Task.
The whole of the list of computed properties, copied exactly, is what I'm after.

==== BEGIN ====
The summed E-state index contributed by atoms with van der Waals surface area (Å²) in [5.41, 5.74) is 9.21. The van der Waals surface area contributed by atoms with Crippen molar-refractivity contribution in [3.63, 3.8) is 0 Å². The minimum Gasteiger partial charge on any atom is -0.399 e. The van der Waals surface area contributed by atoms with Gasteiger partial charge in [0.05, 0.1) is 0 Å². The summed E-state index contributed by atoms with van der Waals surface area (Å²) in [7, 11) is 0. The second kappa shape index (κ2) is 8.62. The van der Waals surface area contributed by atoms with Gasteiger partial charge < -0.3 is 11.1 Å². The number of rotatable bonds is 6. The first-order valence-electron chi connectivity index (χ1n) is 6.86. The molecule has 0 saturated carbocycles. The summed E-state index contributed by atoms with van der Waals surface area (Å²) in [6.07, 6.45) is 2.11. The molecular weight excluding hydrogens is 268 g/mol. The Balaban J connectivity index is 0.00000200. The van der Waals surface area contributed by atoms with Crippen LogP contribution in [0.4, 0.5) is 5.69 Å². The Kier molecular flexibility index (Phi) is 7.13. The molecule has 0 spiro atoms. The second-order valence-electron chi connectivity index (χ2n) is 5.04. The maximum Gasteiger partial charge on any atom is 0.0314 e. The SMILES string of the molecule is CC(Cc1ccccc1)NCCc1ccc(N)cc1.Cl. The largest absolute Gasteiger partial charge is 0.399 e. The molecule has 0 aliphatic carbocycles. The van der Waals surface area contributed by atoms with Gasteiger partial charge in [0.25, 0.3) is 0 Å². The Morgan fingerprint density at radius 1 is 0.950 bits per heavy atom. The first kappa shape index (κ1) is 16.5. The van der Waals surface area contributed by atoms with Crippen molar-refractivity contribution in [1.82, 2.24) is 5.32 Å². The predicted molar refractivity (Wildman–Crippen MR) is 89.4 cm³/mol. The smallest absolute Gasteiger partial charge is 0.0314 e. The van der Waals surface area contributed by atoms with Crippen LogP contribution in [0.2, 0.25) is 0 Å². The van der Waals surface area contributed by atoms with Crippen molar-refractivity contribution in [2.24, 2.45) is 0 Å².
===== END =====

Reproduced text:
The summed E-state index contributed by atoms with van der Waals surface area (Å²) in [5.41, 5.74) is 9.21. The van der Waals surface area contributed by atoms with Crippen molar-refractivity contribution in [3.63, 3.8) is 0 Å². The minimum Gasteiger partial charge on any atom is -0.399 e. The van der Waals surface area contributed by atoms with Gasteiger partial charge in [0.05, 0.1) is 0 Å². The summed E-state index contributed by atoms with van der Waals surface area (Å²) in [7, 11) is 0. The second kappa shape index (κ2) is 8.62. The van der Waals surface area contributed by atoms with Gasteiger partial charge < -0.3 is 11.1 Å². The number of rotatable bonds is 6. The first-order valence-electron chi connectivity index (χ1n) is 6.86. The molecule has 0 saturated carbocycles. The summed E-state index contributed by atoms with van der Waals surface area (Å²) in [6.07, 6.45) is 2.11. The molecular weight excluding hydrogens is 268 g/mol. The Balaban J connectivity index is 0.00000200. The van der Waals surface area contributed by atoms with Crippen LogP contribution in [0.4, 0.5) is 5.69 Å². The Kier molecular flexibility index (Phi) is 7.13. The molecule has 0 spiro atoms. The second-order valence-electron chi connectivity index (χ2n) is 5.04. The maximum Gasteiger partial charge on any atom is 0.0314 e. The SMILES string of the molecule is CC(Cc1ccccc1)NCCc1ccc(N)cc1.Cl. The largest absolute Gasteiger partial charge is 0.399 e. The molecule has 0 aliphatic carbocycles. The van der Waals surface area contributed by atoms with Gasteiger partial charge in [0.25, 0.3) is 0 Å². The Morgan fingerprint density at radius 1 is 0.950 bits per heavy atom. The first kappa shape index (κ1) is 16.5. The van der Waals surface area contributed by atoms with Crippen molar-refractivity contribution in [1.82, 2.24) is 5.32 Å². The predicted molar refractivity (Wildman–Crippen MR) is 89.4 cm³/mol. The smallest absolute Gasteiger partial charge is 0.0314 e. The van der Waals surface area contributed by atoms with Crippen LogP contribution in [0.2, 0.25) is 0 Å². The van der Waals surface area contributed by atoms with Crippen molar-refractivity contribution in [2.24, 2.45) is 0 Å².